AKA Tin Can

While at the Learning 3.0 conference I had the opportunity to speak with Michael Rochelle of Brandon Hall and Aaron Silvers of ADL on the new emerging Experience API (also known as Tin Can) and have been given great insight.  Experience API is coding that tracks a person’s learning activity even if that activity is housed outside an LMS. An example, would be learning activity game on a moblie phone.  This phenomenon is being talked about increasingly because of the need to track informal learning, especially learning effects taking place on tablets, phones and Internet sites like YouTube.  A big question exists, though, as to where all of these new, informal learning event records are going to be stored.  The ADL is suggesting the creation of a Learning Record Store (a database). This will not replace the Learning Management System (LMS) but it will generate a lot of action on the part of LMS companies.  Look for Learning Record Store (LRS) modules arriving soon.   The ADL is funded by the Department of Defense and was responsible for bringing us SCORM.  Although SCORM 2004 failed to fulfill its promises, SCORM 1.2 was widely adopted.  This time ADL has done it right by not leaving it up to the LMS companies to comply.  The base Learning Records Store code is accessible, thus diminishing the power of the LMS to obfuscate the standard.  Gone will be the battles between content producers and Learning Management companies on what compliance to SCORM means.  The fact that the Defense Department is behind this new interface standard means all managers must watch adoption of this new standard closely.   My caution to eLearning managers is that it will be easier to use the API from the content side than it will be to make sense of it from the storage and report side.  Your IT department will need to accept that the LRS will need plenty of custom programming and IT will need to be comfortable with a LAMP environment (Linux, Apache, My SQL, PHP).  Also, Tin Can or Experience API provides no advice on how you display the data, therefore, a lot of custom work will need to be done on the report side and dashboard side.  So keep in mind this is a very happy place in the future that should show more promise and acceptance than what we’ve seen in the past.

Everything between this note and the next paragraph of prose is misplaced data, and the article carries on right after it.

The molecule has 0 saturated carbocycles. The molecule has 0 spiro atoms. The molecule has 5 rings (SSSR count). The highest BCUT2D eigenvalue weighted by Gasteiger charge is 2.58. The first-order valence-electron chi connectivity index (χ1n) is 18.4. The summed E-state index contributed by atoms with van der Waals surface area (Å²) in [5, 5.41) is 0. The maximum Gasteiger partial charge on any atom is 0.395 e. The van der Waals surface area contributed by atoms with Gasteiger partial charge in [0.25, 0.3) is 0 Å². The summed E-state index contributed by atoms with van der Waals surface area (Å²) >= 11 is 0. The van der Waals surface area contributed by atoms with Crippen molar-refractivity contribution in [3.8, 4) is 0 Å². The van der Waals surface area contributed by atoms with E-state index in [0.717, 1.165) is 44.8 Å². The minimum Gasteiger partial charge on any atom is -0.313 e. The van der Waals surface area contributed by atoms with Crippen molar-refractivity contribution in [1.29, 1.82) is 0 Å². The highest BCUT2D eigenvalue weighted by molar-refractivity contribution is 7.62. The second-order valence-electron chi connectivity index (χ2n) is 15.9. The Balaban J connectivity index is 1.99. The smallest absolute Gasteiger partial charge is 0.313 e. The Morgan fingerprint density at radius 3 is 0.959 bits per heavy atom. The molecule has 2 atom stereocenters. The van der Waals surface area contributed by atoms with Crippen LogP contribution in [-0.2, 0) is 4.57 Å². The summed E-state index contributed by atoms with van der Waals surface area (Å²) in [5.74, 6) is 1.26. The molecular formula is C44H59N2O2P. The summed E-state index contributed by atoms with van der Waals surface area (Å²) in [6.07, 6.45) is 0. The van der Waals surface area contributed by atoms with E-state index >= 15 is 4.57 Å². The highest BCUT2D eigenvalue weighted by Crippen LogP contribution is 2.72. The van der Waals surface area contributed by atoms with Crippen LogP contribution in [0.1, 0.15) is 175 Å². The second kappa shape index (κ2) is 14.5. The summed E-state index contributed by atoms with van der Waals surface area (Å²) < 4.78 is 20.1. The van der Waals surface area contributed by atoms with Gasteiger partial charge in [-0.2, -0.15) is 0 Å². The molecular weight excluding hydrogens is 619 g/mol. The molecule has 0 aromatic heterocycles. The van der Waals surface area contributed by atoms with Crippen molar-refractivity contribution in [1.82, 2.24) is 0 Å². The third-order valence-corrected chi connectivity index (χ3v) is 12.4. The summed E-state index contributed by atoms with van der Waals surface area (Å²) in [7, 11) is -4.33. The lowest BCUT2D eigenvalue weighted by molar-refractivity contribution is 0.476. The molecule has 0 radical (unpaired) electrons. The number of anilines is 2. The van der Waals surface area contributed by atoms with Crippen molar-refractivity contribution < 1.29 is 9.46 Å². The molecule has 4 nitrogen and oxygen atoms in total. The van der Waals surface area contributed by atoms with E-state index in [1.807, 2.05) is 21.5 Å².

To listen to the full interview click below:

Managing eLearning is written by the Blog team at Web Courseworks which includes Jon Aleckson and Jillian Bichanich.  Ideas and concepts are originated and final copy reviewed by Jon Aleckson.